Put the tires and the annual guides aside, Michelin is sliding into the wind sail business!
At this year’s Movin’On, the world’s summit on sustainable mobility, Michelin presented the WISAMO project, a major innovation that aims to contribute to the decarbonization of maritime transport by relying on wind energy.
As the world is moving towards total environmental catastrophe, profound changes need to be made right now to address mobility challenges. Michelin seeks to make maritime transportation more efficient while still conserving fossil resources.
Background: The environment is sinking, Can WISAMO Keep It Afloat?
If you’ve been paying any attention to what’s going on in the world lately, you’ve probably heard about the environmental disasters occurring all over due to climate change. Things have been so bad that extraordinary measures have to be implemented to avoid any irreversible consequences of abusing the environment.
The US aims to cut 50% of greenhouse gas emissions by 2030 and become climate-neutral, with net-zero greenhouse emissions by 2050.
BRS Brokers CEO François Cadiou defends that while maritime transport is essential, the use of oil fuel has become catastrophic, and CO2 emissions need to be cut down. Maritime transportation represents around 3% of the world’s CO2 emissions, so if shipowners don’t find a way to meet the required standards, their businesses will probably sink.
Michelin intends to promote “sustainable mobility,” and, for that, the French multinational has come up with innovative projects that will likely revolutionize the future of transportation, not only on the road but also in the sea. The Wing Sail Mobility (WISAMO) is based on the creation of a new sail system for all types of boats that will help decarbonize shipping through the sea.
This project was created in collaboration with Michel Desjoyaux, a French navigator and world-renowned skipper whose input and technical knowledge have significantly impacted the development of WISAMO. Thanks to his expertise, the experiment will be enabled for testing on a merchant ship in actual maritime conditions.
Analysis: From Giant Inflatable Man to Giant Inflatable Sail
The WISAMO project is an automated, telescopic, inflatable wing system with a revolutionary design, especially suited for ro-ro ships, bulk carriers, and gas tankers. It can also be used on pleasure crafts. This system takes advantage of wind propulsion, allowing ships to reduce fuel consumption by up to 20%, which positively impacts the environment by lowering CO2 emissions.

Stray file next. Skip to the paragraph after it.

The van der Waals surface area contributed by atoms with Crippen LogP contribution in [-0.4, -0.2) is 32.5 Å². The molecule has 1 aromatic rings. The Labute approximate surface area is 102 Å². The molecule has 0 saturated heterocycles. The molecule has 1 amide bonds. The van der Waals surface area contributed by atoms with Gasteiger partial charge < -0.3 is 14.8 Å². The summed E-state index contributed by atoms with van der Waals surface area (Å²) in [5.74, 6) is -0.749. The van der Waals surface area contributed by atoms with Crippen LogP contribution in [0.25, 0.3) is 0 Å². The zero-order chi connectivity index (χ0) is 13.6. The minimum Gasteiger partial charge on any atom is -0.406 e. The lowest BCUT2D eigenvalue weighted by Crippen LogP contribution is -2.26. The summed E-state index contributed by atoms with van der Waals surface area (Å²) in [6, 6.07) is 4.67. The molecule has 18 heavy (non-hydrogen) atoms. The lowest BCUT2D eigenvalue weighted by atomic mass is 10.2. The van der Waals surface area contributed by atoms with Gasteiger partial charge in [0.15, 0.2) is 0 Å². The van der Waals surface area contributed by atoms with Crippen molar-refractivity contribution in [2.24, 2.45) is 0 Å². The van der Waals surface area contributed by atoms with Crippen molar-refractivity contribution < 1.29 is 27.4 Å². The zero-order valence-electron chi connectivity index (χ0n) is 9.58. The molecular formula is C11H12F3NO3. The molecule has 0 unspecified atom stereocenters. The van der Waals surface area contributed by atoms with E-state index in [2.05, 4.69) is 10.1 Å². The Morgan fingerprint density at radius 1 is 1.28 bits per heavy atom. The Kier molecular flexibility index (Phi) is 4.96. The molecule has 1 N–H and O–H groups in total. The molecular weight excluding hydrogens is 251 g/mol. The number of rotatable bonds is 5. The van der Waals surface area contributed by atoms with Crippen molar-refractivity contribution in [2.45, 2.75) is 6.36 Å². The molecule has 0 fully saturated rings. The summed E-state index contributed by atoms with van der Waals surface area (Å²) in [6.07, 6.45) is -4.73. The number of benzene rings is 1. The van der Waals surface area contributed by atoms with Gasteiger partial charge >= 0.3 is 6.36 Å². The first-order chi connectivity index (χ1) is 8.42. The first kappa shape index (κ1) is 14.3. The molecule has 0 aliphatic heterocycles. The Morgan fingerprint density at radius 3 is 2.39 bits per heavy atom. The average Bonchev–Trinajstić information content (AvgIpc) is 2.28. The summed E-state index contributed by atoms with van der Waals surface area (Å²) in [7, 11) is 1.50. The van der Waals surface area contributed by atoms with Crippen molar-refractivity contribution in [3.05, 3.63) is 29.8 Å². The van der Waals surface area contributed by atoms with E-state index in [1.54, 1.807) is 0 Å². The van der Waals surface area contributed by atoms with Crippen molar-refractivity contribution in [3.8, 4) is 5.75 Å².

With a “Plug and Play” system, the wings are easy to install and use. They can be fitted as original equipment on new boats or installed in boats that are already operational. With a press of a button, a small air compressor unfurls the telescopic sail into shape. Then it automatically chooses the correct setting for the cargo ship (which is great considering the lack of sailboat experts boarding an actual cargo ship).
The design of the sails allows them to capture the wind like an airplane wing, generating power that propels the boat forward. Their double surface also results in a better performance than the traditional sail.
The most unique feature of WISAMO is the fact that the sails are inflated, reducing the mechanical stress on the fabrics and increasing the flexibility of the wing; the ability of complete retraction, making it easier to go under bridges, or even promoting the safety of crew members during bad weather conditions; and this system’s capacity of sailing very well upwind.
Outlook: All hands on deck
The shipping industry is under pressure to adhere to the increasing environmental requirements, and the time to act is now before the damage done to the environment is irreversible.
Desjoyeaux points out that “the advantage of wind propulsion is that wind energy is clean, free, universal and totally non-controversial. It offers a very promising avenue to improving the environmental impact of merchant ships”.
In fact, Michelin is not the only company trying to explore greener navigation options. Several other systems are being tested, including kite sailing, folding masts, rotor sails, and even solar and wind energy mixes.
The WISAMO system will be implemented for the first time on a merchant ship in 2022. At that time, Michelin expects it to go into full production after the testing phases are complete.
Raquel is a forensic geneticist turned freelance writer. She has a knack for technology and a passion for science. You can follow her at scitechcorner.com and on Twitter @theRaquelSantos.